On Christmas morning, we awoke to a dusting of snow. The ground was white, but some blades of grass were still poking through. Someone said that it wasn’t officially a “White Christmas” because there wasn’t an inch of snow on Christmas morning. I didn’t think that there was an official definition for the term, but it turns out that the National Climatic Data Center is in charge of this, and therefore has to have an official definition in order to keep statistics.
I’m always a skeptic about local weather forecasts, especially during wintertime on the east coast. It seems to me that forecasters know only one thing with certainty: if they make bold predictions, they’ll deliver eyeballs to their advertisers, and there won’t be negative consequences if they’re wrong. Despite my skepticism, the forecasters won the day and we did get more snow later in the afternoon and evening, enough so that church was cancelled the following morning.
Elena had wanted to enjoy in the snow the previous evening, but it was too late by the time any substantial accumulation had occurred. The next morning we both got bundled up and headed out. Elena loves the snowmen that show up in all of her winter books, so I tried to build one for her. Unfortunately, the snow stuck to my knit wool gloves too much for me to get a big snowball rolling. Instead, we threw a couple of small snowballs at fences and trees.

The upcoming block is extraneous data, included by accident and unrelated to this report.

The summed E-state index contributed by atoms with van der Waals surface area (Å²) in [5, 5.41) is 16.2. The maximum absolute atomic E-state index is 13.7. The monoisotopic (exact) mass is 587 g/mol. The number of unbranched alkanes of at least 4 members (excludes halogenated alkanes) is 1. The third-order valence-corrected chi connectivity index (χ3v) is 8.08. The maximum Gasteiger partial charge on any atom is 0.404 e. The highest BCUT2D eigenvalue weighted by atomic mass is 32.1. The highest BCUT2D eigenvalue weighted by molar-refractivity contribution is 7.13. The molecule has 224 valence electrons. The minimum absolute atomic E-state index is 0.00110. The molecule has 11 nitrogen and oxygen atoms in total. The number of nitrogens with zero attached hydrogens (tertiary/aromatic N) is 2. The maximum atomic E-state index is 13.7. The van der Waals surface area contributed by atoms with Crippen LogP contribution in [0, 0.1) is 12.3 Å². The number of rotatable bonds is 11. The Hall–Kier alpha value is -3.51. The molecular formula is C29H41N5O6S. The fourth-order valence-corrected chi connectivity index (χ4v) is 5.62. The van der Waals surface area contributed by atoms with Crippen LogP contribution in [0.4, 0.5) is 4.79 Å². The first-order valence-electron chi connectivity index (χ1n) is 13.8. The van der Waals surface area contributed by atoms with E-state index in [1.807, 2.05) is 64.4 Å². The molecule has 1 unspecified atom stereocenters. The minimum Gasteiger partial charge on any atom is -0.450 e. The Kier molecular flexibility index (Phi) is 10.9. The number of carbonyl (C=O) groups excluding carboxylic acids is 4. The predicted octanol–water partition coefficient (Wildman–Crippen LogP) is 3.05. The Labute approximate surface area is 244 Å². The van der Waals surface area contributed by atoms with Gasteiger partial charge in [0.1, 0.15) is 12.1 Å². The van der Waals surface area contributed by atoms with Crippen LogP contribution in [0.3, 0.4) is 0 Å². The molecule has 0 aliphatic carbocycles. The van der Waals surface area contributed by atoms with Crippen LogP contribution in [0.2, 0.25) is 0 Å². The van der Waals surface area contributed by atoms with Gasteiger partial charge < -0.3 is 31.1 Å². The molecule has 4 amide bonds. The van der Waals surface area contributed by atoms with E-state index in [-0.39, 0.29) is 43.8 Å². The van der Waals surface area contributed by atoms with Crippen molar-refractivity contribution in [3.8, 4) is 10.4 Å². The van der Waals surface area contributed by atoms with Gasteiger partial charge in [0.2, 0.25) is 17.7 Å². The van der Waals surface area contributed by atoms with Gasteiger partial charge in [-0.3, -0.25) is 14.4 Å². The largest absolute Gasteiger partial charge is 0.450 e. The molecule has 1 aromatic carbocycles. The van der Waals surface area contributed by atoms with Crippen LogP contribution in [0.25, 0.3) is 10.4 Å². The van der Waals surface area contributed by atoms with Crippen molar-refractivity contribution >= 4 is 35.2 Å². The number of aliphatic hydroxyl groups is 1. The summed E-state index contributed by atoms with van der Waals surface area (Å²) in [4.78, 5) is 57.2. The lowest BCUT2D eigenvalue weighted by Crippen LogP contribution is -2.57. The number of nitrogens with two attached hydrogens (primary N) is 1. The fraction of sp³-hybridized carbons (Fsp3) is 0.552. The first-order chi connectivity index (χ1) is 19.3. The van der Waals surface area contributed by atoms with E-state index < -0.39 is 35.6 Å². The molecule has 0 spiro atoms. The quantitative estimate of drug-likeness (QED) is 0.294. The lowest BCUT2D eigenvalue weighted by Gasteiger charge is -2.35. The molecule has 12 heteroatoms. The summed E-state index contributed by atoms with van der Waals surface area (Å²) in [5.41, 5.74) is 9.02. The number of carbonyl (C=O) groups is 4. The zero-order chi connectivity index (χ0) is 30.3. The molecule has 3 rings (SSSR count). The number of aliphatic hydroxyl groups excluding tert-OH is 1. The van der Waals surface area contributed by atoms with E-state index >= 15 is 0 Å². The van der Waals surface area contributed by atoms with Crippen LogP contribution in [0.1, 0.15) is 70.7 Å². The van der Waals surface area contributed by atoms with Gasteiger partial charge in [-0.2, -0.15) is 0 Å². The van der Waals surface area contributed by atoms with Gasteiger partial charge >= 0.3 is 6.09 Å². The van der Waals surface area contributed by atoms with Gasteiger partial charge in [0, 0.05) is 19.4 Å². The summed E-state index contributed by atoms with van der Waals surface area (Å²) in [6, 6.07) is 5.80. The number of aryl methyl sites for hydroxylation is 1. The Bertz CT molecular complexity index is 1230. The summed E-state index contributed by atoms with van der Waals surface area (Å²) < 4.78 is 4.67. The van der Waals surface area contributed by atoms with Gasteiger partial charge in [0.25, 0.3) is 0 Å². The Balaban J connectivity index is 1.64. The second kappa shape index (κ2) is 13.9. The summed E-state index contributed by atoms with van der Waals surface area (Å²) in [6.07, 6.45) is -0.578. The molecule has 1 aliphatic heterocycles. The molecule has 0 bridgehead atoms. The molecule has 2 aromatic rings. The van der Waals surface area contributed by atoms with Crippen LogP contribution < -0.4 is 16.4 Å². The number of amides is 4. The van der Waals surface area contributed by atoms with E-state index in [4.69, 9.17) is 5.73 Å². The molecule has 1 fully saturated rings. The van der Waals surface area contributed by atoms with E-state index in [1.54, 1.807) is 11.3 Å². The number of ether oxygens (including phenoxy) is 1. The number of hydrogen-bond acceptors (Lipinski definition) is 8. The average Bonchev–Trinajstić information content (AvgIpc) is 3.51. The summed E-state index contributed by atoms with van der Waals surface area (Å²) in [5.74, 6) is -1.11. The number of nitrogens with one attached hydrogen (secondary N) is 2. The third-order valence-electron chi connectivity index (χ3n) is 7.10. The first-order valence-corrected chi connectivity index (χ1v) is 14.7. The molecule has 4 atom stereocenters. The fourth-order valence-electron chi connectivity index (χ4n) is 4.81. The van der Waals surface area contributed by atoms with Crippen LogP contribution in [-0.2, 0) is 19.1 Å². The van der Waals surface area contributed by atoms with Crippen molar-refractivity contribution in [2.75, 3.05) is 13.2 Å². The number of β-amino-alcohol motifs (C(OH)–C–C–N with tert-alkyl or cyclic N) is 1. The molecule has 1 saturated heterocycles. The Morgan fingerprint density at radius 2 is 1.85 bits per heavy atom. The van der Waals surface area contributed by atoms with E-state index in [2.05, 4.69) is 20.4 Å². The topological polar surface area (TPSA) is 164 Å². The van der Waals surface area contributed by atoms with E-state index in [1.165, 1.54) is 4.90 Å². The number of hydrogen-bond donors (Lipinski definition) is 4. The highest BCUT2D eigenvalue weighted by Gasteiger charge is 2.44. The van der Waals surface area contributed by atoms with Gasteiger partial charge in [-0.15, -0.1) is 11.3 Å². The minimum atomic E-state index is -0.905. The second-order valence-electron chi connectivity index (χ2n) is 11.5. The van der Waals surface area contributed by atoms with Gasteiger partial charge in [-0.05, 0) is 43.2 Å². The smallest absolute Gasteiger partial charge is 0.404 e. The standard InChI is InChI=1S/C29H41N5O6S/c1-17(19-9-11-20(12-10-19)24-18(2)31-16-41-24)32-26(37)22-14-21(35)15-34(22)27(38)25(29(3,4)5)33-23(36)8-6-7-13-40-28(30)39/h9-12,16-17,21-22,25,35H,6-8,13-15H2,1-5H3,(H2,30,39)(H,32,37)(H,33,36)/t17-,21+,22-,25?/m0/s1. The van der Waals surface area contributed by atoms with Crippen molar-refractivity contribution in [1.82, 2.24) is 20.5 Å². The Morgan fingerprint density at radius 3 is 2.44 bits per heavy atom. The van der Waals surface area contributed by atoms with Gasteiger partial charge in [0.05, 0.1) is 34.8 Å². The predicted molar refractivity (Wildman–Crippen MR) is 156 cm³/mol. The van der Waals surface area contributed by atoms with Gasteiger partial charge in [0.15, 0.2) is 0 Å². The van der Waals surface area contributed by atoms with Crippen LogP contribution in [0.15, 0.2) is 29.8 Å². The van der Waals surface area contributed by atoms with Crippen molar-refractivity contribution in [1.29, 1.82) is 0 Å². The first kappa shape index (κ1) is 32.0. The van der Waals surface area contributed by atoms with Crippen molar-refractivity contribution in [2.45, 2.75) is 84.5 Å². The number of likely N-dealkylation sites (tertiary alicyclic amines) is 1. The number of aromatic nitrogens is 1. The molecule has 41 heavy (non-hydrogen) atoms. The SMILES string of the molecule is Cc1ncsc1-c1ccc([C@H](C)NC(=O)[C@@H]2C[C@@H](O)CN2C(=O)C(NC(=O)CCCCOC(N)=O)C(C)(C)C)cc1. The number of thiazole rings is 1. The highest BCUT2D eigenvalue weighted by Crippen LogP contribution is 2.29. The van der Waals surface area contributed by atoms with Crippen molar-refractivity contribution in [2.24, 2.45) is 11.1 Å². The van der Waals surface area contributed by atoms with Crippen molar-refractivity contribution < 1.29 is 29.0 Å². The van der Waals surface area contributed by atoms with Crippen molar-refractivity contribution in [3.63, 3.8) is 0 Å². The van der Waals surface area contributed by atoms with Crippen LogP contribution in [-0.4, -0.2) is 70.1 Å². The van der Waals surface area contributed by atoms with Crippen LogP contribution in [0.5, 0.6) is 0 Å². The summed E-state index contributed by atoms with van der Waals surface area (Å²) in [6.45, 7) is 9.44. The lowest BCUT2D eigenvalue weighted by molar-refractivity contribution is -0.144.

Grandma Nancy told us that there was a sled in the garage. We found it and I pulled Elena around the yard. There’s nothing quite like the sound of a toddler laughing–I grow to appreciate it more every day. When she wanted to take a break, I took a solo trip down the big hill in their front yard, which was too dangerous for her. She watched with great enjoyment from the top of the hill.
By this time, Grandma had come out to shovel the long, steep driveway. Elena always wants to be helpful, so we went in search of a shovel. For her we found a big dustpan that worked well enough. I didn’t want to be the only one not working, so I found a shovel for myself and helped out with the work.
When we finished that task, I offered Elena another sledding run around the yard. This one ended in a minor catastrophe–I tried to make a turn at the bottom of a small hill and cut the corner too tight. Elena spilled out of the sled face-first into the fresh snow. The cold shocked her with its immediacy, and the only way I found to console or at least distract her was to go down the big hill again. Perhaps she hoped that I would also crash.
After that we went inside and woke Jenny up prematurely from a morning nap. Elena just doesn’t know how to cuddle quietly. I hope that her unfortunate faceplant doesn’t become the thing she remembers about our snow playtime. If we get more snow, I want her to be excited to go out and play in it. Next time I’ll be sure to wear gloves that are better for making snowmen.